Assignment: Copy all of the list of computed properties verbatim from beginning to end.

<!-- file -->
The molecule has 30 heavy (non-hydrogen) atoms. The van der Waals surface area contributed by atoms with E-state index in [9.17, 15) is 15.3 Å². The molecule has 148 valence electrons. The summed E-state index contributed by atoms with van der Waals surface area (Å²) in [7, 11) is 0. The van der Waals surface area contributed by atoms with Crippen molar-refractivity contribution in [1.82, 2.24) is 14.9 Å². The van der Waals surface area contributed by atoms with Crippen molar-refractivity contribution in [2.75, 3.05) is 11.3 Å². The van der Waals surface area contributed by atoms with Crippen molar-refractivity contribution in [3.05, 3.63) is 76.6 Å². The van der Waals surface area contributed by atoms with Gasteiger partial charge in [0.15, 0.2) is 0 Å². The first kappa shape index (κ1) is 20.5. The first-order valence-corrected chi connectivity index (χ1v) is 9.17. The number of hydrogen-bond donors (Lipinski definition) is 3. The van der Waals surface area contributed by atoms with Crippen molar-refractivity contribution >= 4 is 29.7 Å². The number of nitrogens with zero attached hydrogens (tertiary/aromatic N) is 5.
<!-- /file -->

The molecule has 30 heavy (non-hydrogen) atoms. The van der Waals surface area contributed by atoms with E-state index in [9.17, 15) is 15.3 Å². The molecule has 148 valence electrons. The summed E-state index contributed by atoms with van der Waals surface area (Å²) in [7, 11) is 0. The van der Waals surface area contributed by atoms with Crippen molar-refractivity contribution in [1.82, 2.24) is 14.9 Å². The van der Waals surface area contributed by atoms with Crippen molar-refractivity contribution in [2.75, 3.05) is 11.3 Å². The van der Waals surface area contributed by atoms with Crippen molar-refractivity contribution in [3.05, 3.63) is 76.6 Å². The van der Waals surface area contributed by atoms with Gasteiger partial charge in [0.15, 0.2) is 0 Å². The first kappa shape index (κ1) is 20.5. The first-order valence-corrected chi connectivity index (χ1v) is 9.17. The number of hydrogen-bond donors (Lipinski definition) is 3. The van der Waals surface area contributed by atoms with Crippen molar-refractivity contribution >= 4 is 29.7 Å². The number of nitrogens with zero attached hydrogens (tertiary/aromatic N) is 5.